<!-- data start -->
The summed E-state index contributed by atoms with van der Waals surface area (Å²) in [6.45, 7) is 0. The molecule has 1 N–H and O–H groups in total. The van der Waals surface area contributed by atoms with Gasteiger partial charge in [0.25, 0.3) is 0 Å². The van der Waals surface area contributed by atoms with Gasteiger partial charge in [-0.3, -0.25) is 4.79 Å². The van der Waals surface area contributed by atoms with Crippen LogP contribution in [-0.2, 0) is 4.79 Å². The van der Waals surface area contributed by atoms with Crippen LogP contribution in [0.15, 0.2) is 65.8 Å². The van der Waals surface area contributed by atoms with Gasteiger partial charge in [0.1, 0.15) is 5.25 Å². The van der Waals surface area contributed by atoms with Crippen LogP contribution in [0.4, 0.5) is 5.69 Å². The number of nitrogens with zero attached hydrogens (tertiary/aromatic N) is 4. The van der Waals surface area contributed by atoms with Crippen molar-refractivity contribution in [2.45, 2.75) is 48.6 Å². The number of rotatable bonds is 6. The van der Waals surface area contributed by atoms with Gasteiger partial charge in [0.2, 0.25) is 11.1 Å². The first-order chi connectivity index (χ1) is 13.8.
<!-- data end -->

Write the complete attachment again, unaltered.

The summed E-state index contributed by atoms with van der Waals surface area (Å²) in [6.45, 7) is 0. The molecule has 1 N–H and O–H groups in total. The van der Waals surface area contributed by atoms with Gasteiger partial charge in [0.25, 0.3) is 0 Å². The van der Waals surface area contributed by atoms with Gasteiger partial charge in [-0.3, -0.25) is 4.79 Å². The van der Waals surface area contributed by atoms with Crippen LogP contribution in [-0.2, 0) is 4.79 Å². The van der Waals surface area contributed by atoms with Crippen LogP contribution in [0.15, 0.2) is 65.8 Å². The van der Waals surface area contributed by atoms with Gasteiger partial charge in [0.1, 0.15) is 5.25 Å². The van der Waals surface area contributed by atoms with Crippen LogP contribution in [0.4, 0.5) is 5.69 Å². The number of nitrogens with zero attached hydrogens (tertiary/aromatic N) is 4. The van der Waals surface area contributed by atoms with Crippen molar-refractivity contribution in [2.45, 2.75) is 48.6 Å². The number of rotatable bonds is 6. The van der Waals surface area contributed by atoms with Gasteiger partial charge in [0.2, 0.25) is 11.1 Å². The first-order chi connectivity index (χ1) is 13.8.